Magazine article The New Yorker

Voting by Numbers

Magazine article The New Yorker

Voting by Numbers

Article excerpt

VOTING BY NUMBERS

October is to political prognosticators what February is to florists and April is to accountants; namely, the time when a profession that's peripheral to our daily concerns momentarily becomes the center of our attention. This season's forecasting for the midterm elections is largely occupied with the partisan balance of the Senate. (The Times ' Upshot column has it seventy-one per cent likely that the Republicans will gain control. FiveThirtyEight puts the G.O.P.'s odds at sixty-one per cent.) The uncertainty hinges on about ten races that are too close to call, despite the finely calibrated statistical divination of experts. There is, however, one outcome that requires no sophisticated simulations to predict: the Senate will not look like the country. There are currently eighty male senators. Women, who make up fifty-one per cent of the population, hold just twenty per cent of Senate seats. The Senate, notoriously, is not proportional in its representation, but the highest number of seats that women can hope to hold next year will still be fewer than thirty. Currently, three states have two female senators, but thirty-three states are represented by two men.

This kind of imbalance is not limited to the upper chamber of the legislative branch. According to "Who Leads Us," a report issued earlier this month by the Reflective Democracy Campaign, an offshoot of the Women Donors Network, which works to increase the number of female and minority elected officials, the makeup of American politics is still overwhelmingly dissimilar to the demographics of the country. Discussions of the tensions in Ferguson, Missouri, have focussed on the asymmetry between demographics and political leadership there, but, as the report makes clear, this is an issue of degree, not of kind. Ferguson's city council doesn't reflect its electorate, but it does resemble American politics. Whites, who constitute sixty-three per cent of the population, occupy ninety per cent of federal, state, and county-wide elected offices. Men compose forty-nine per cent of the populace but seventy-one per cent of officeholders. New York City is one of the most racially diverse cities in the nation, but whites, who make up thirty-three per cent of the population, hold fifty-one per cent of the seats on the city council. The State Legislature ranks forty-second in gender parity, behind far less liberal states--among them Texas, Alabama, and Mississippi--and forty-fourth in proportionate representation of minorities.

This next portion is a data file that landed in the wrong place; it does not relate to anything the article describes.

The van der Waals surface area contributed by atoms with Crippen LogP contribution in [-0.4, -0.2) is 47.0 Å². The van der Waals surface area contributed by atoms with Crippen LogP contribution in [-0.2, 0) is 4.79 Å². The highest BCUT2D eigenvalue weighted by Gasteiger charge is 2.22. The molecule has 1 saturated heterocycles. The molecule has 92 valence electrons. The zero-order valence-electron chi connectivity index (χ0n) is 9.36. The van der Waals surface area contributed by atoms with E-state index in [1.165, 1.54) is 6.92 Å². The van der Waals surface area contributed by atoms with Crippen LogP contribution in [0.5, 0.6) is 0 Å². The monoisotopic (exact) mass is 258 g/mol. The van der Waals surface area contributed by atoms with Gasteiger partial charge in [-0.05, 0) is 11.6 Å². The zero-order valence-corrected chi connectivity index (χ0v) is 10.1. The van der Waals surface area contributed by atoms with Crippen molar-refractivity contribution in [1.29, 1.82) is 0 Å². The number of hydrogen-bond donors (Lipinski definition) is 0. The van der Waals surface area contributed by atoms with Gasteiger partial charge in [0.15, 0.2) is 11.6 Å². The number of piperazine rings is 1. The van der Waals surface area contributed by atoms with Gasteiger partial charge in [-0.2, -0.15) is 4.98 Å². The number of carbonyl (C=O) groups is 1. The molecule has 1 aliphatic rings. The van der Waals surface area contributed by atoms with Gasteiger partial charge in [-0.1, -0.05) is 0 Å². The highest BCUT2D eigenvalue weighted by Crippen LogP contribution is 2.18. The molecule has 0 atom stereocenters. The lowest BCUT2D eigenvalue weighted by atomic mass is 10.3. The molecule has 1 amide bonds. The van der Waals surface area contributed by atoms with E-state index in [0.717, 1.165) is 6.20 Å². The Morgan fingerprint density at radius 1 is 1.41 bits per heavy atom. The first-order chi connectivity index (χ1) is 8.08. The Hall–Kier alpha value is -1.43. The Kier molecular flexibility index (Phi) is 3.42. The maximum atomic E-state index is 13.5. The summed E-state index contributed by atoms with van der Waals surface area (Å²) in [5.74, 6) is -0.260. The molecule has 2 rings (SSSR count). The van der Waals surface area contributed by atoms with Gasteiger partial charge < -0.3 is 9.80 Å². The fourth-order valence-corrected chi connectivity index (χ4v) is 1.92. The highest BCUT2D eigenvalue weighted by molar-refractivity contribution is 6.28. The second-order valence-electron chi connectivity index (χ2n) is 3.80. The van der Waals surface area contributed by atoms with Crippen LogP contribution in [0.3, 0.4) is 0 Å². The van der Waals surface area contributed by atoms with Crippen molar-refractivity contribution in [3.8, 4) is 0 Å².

There is something distasteful about the idea of measuring politics in terms of percentages. It carries the whiff of a quota system and suggests that one's interests can be adequately represented only by a kind of political color coordination. Yet nearly a century after the Nineteenth Amendment was ratified, and forty-nine years after the passage of the Voting Rights Act, it remains true that the groups that travelled the most difficult route to enfranchisement are the most underrepresented at every level of government. This situation is at least mildly confounding. A Gallup poll conducted in July found that sixty-three per cent of respondents believed that we would be better off with more women in elected office. (The partisan divide on the question was noteworthy: seventy-five per cent of Democrats agreed with the sentiment; forty-six per cent of Republicans did.)

The fact that underrepresented groups can vote, and do so in substantial numbers (black women had the highest voter turnout of any segment in the country in 2008 and 2012), begs a question: Why aren't there more such candidates? …

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